• You bring up some additional good points that I wish I had made. – GP

    • billytheskink Says:

      To be fair, the multiple qualifying runs aren’t “pointless” as points are awarded for qualifying positions…

      I think a challenge making a rule that alters the format based on the number of entries could come from the television folks, though if you can guarantee the same time slots each day regardless of format it might not matter much.

    • BrandonWright77 Says:

      I like this idea.

  5. Looks like Mark Miles voted in your Poll. Poll day on Sunday has one vote.

    Based on your opening paragraph it looks like bump day is again under threat. I don’t think guaranteeing spots went over big when Tony George did it. Why do we want to go back to it? Miles is tone deaf.

    The Fast Nine has been STUPID since the beginning. Doing it on Sunday is even worse. Pole Day should be on Saturday. With the fastest car in qualifying winning the Pole. Everyone (well almost everyone) knows that.

    I have not liked the news coming out of INDYCAR Land of late. This just adds to it.

  6. Right at the top of this comment, know for certain that I LOVED the old format in my formative days as an IndyCar fan (this would be 1991-1995). I reveled in the fact that it was somewhat confusing, and that there were different stratifications of qualifying speeds all over the starting lineup (for instance, in that first 1991 year that I followed nearly every day of, fastest qualifier Gary Bettenhausen started 13th, as he qualified on Day 2, and was EIGHT MILES AN HOUR faster than Scott Goodyear, who started just in front of him; Buddy Lazier in 23rd was nearly 4 MPH faster than Bernard Jourdain in 22nd, and Willy T. Ribbs in 29th was also over 3 MPH faster than Roberto Guerrero in 28th, with speeds all over the map from 13th on back). As a Super Nerd, I enjoyed the fact that I managed to understand the system better than casual fans, who likely mostly looked at the lineup and noticed the star-packed front couple of rows (Mears, Foyt and Mario up front, Rahal, Michael and Al Jr. just behind) and didn’t worry too much about the speeds or what happened on Days 2 through 4.

    That being said, I think the current format (setting aside the issues that my blogmate Allen mentioned above) makes WAY more sense than the old format. Yes, Hinch and Pippa getting bounced from the field made for great drama that we’ll all remember for decades to come. But, regulars like Hinch are rarely the ones who get bumped from the field. Will we bounce our grandkids on our knees and regale them of the tales of Michel Jourdain Jr. getting bumped from the field in 2013? Or Buddy Lazier being the only driver who didn’t make the field in 2014? Because those stories are WAY more representative of the “typical” Bump Day drama of the current era (and if Sunday becomes Bump Day again, know that outlier events like a James Hinchcliffe or some other regular missing the field will become even more rare, as they’ll have a second day to use their greater engineering and equipment resources to sort out their issues). With this being the case, does it make sense to move this action to the “apex” of the weekend late in the day on Sunday, while somewhat burying the “feel good” drama of the Fast Nine (where upsets do happen; did anybody really see James Hinchcliffe sitting on the pole coming in 2016? Or Ed Carpenter outrunning all four Penske drivers and knocking them back to 2-3-4-8, where Helio only really wound up 8th because he chose to take a giant swing at knocking Ed off the pole?)? Put simply, more often than not, Bump Days end in frowns, while Pole Days generally end in smiles and celebrations. Which ones make more sense to splash across the tops of sports pages, especially given the rarity of series regulars being the ones frowning at the end of Bump Day? Which ones are easier to explain to non-avid fans at the end of a weekend? I’ll weigh in on this second question right here, as I had a heck of a time explaining to my own parents and my in-laws what happened to the guy they all knew I was rooting the hardest for. Frankly, I’d rather that the focus of the end of the weekend wind up on who’s the fastest, like basically every other qualifying session of every other racing event worldwide, as opposed to who’s slowest.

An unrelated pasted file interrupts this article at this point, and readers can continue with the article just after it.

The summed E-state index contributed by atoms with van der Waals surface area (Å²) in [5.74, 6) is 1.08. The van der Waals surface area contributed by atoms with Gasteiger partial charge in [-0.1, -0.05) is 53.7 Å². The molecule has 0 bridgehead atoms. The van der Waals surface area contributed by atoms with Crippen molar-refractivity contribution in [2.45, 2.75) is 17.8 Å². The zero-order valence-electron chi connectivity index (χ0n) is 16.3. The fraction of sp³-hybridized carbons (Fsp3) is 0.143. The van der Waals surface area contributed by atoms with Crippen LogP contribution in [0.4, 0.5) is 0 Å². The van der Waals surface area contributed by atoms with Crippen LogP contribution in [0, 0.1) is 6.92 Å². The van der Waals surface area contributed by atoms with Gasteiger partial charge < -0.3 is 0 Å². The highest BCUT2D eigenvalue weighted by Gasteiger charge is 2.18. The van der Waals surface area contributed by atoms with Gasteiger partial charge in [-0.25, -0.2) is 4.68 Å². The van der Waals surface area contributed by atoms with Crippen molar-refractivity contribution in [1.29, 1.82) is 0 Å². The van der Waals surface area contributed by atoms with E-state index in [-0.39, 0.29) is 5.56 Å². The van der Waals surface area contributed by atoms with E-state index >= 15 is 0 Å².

Taken on its own merits, and setting aside what we knew for decades before the current system was hatched, I think the current system makes a heck of a lot of sense. I have a hard time coming up with any sort of tangible reason to go back to the old “Pole Day, then Bump Day” order.

    • This is all very well said. Bump day is usually one-off entries competing to make the show. Jourdain and Lazier missing out are not compelling for most viewers. Drivers casual viewers may be familiar with are going to be in the Fast 9, and that’s who should be on TV late Sunday afternoon.

      Hinch missing out was the exception, not the rule. The last time a DNQ was a big deal was 1995 – over 20 years ago. Hinch almost certainly would have qualified had he been given another chance on Sunday (teammate Wickens was 20th, over 1 MPH faster than 33rd).

  7. I do not normally leave comments even though I have been a long time follower, but I specifically chose to go to Saturday instead of Sunday to watch bump day. It was incredibly exciting and was far better than pole day on Sunday. Especially since Sunday is one shot qualifying.

  8. “Is it money?”
    yes.